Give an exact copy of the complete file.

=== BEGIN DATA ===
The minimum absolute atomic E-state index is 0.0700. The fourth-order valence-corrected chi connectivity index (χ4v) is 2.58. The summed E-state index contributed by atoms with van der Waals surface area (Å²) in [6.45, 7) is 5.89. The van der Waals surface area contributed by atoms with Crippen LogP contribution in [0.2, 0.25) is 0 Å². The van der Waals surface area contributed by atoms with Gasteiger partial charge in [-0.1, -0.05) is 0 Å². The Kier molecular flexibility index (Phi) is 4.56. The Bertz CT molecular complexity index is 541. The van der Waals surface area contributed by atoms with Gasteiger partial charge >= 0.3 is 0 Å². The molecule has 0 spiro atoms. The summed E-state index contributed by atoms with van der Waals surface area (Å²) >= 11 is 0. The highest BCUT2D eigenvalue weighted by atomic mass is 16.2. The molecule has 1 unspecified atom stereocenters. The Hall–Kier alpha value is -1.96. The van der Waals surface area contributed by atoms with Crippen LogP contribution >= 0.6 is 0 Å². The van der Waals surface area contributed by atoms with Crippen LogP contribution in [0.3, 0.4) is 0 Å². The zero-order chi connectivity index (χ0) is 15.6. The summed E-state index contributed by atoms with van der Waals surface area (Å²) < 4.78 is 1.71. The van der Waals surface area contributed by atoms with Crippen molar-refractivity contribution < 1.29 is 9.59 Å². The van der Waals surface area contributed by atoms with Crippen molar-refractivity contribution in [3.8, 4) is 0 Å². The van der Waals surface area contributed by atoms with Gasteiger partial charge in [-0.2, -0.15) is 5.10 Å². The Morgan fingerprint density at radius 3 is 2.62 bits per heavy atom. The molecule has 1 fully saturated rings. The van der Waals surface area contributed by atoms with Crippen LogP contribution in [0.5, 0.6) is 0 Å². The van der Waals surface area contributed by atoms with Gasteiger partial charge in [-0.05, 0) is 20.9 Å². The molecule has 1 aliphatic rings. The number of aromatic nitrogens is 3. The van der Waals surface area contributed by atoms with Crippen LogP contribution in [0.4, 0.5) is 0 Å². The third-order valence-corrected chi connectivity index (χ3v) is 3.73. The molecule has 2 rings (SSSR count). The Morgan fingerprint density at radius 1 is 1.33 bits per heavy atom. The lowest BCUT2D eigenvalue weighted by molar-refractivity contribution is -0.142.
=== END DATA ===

The minimum absolute atomic E-state index is 0.0700. The fourth-order valence-corrected chi connectivity index (χ4v) is 2.58. The summed E-state index contributed by atoms with van der Waals surface area (Å²) in [6.45, 7) is 5.89. The van der Waals surface area contributed by atoms with Crippen LogP contribution in [0.2, 0.25) is 0 Å². The van der Waals surface area contributed by atoms with Gasteiger partial charge in [-0.1, -0.05) is 0 Å². The Kier molecular flexibility index (Phi) is 4.56. The Bertz CT molecular complexity index is 541. The van der Waals surface area contributed by atoms with Gasteiger partial charge >= 0.3 is 0 Å². The molecule has 0 spiro atoms. The summed E-state index contributed by atoms with van der Waals surface area (Å²) >= 11 is 0. The highest BCUT2D eigenvalue weighted by atomic mass is 16.2. The molecule has 1 unspecified atom stereocenters. The Hall–Kier alpha value is -1.96. The van der Waals surface area contributed by atoms with Crippen LogP contribution >= 0.6 is 0 Å². The van der Waals surface area contributed by atoms with Crippen LogP contribution in [0.3, 0.4) is 0 Å². The zero-order chi connectivity index (χ0) is 15.6. The summed E-state index contributed by atoms with van der Waals surface area (Å²) < 4.78 is 1.71. The van der Waals surface area contributed by atoms with Crippen molar-refractivity contribution < 1.29 is 9.59 Å². The van der Waals surface area contributed by atoms with Crippen molar-refractivity contribution in [3.8, 4) is 0 Å². The van der Waals surface area contributed by atoms with Gasteiger partial charge in [-0.2, -0.15) is 5.10 Å². The Morgan fingerprint density at radius 3 is 2.62 bits per heavy atom. The molecule has 1 fully saturated rings. The van der Waals surface area contributed by atoms with Crippen LogP contribution in [0.5, 0.6) is 0 Å². The van der Waals surface area contributed by atoms with Gasteiger partial charge in [-0.05, 0) is 20.9 Å². The molecule has 1 aliphatic rings. The number of aromatic nitrogens is 3. The van der Waals surface area contributed by atoms with Crippen LogP contribution in [0.4, 0.5) is 0 Å². The third-order valence-corrected chi connectivity index (χ3v) is 3.73. The molecule has 2 rings (SSSR count). The Morgan fingerprint density at radius 1 is 1.33 bits per heavy atom. The lowest BCUT2D eigenvalue weighted by molar-refractivity contribution is -0.142.